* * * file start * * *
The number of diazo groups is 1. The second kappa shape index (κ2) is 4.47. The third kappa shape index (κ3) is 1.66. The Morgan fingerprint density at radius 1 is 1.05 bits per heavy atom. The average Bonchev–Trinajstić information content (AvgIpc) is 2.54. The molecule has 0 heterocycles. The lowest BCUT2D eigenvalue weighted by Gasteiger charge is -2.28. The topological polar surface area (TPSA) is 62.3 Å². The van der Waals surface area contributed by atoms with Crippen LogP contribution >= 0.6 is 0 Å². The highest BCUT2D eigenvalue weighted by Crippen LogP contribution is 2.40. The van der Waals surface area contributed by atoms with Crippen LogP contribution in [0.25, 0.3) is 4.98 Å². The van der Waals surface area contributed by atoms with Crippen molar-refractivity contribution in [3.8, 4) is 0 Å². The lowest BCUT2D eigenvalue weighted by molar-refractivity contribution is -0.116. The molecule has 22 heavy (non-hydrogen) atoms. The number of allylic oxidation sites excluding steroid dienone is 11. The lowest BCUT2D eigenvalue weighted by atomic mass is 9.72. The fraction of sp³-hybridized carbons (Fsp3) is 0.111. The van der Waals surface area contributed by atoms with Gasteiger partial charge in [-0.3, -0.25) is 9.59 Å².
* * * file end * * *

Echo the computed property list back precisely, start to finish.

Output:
The number of diazo groups is 1. The second kappa shape index (κ2) is 4.47. The third kappa shape index (κ3) is 1.66. The Morgan fingerprint density at radius 1 is 1.05 bits per heavy atom. The average Bonchev–Trinajstić information content (AvgIpc) is 2.54. The molecule has 0 heterocycles. The lowest BCUT2D eigenvalue weighted by Gasteiger charge is -2.28. The topological polar surface area (TPSA) is 62.3 Å². The van der Waals surface area contributed by atoms with Crippen LogP contribution >= 0.6 is 0 Å². The highest BCUT2D eigenvalue weighted by Crippen LogP contribution is 2.40. The van der Waals surface area contributed by atoms with Crippen LogP contribution in [0.25, 0.3) is 4.98 Å². The van der Waals surface area contributed by atoms with Crippen molar-refractivity contribution in [3.8, 4) is 0 Å². The lowest BCUT2D eigenvalue weighted by molar-refractivity contribution is -0.116. The molecule has 22 heavy (non-hydrogen) atoms. The number of allylic oxidation sites excluding steroid dienone is 11. The lowest BCUT2D eigenvalue weighted by atomic mass is 9.72. The fraction of sp³-hybridized carbons (Fsp3) is 0.111. The van der Waals surface area contributed by atoms with Gasteiger partial charge in [-0.3, -0.25) is 9.59 Å².